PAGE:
Really, Europeans should open their eyes to the talent they are wasting. Lots of my friends left Brasil to find a job in Europe. Saved money for years, to buy their ticket. Good people, decent motivated hard-working young people, who went to school and could achieve a lot, if you would give them a chance. But what do they end up doing in Europe? Cleaning, contruction, lousy jobs that Europeans don't want.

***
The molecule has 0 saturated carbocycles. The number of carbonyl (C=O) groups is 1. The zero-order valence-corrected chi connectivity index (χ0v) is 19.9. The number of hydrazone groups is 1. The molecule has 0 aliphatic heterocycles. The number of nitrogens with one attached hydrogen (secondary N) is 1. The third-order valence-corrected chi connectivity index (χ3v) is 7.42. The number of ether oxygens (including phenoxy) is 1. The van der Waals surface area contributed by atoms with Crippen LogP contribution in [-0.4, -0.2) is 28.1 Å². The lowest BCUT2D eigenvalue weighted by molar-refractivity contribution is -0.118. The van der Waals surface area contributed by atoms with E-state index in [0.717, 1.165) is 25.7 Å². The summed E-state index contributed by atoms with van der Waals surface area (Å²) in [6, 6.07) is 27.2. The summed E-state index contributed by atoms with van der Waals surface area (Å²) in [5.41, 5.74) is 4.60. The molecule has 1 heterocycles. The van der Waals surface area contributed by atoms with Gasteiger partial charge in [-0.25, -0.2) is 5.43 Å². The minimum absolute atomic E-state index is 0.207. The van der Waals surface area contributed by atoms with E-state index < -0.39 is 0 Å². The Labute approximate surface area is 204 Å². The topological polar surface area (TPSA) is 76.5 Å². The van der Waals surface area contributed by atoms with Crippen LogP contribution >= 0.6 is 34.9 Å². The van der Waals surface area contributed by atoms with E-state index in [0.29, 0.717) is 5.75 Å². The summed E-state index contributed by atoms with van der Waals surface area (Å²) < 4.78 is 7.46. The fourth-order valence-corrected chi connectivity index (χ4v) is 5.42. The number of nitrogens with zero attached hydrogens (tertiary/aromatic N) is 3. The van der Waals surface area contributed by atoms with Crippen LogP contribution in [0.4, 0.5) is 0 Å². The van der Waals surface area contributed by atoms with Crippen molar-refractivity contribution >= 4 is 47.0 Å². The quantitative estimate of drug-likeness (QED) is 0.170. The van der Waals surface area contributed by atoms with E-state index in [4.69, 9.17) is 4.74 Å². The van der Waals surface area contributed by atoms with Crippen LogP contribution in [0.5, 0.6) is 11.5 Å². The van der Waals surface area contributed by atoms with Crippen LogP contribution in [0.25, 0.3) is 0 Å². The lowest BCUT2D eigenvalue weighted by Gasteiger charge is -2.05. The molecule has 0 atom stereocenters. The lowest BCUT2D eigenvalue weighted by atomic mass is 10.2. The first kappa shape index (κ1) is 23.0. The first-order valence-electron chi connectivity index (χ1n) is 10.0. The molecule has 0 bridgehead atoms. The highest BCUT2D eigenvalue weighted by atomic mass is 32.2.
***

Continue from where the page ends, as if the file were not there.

Funny people, those Europeans. I sometimes feel sorry for them. They have it all: education, equality, democracy, access to information, opportunities to travel without visa, trains that run according to schedule. But do they appreciate what they have? Do they really enjoy their lives? No they don't! They complain about everything. About the Euro, about Greece, about the latest tax raise, about the weather, about the line in front of the Apple store. Who would want to wait in line for hours just to buy a new phone anyway? You Europeans are so rich, but don't seem to notice it. You take everything for granted: electricity, running water, even unemployment benefits. And at the same time, I find Europe very poor. All people listen to is American music, all people eat is McDonald's. Do you call that food? And there seems to be no real sense of community in Europe. People don't even know their neighbours. Families only meet for Christmas. Do you think we would put our parents in a facility once they get too old to look after themselves? We'd be the talk of the town!”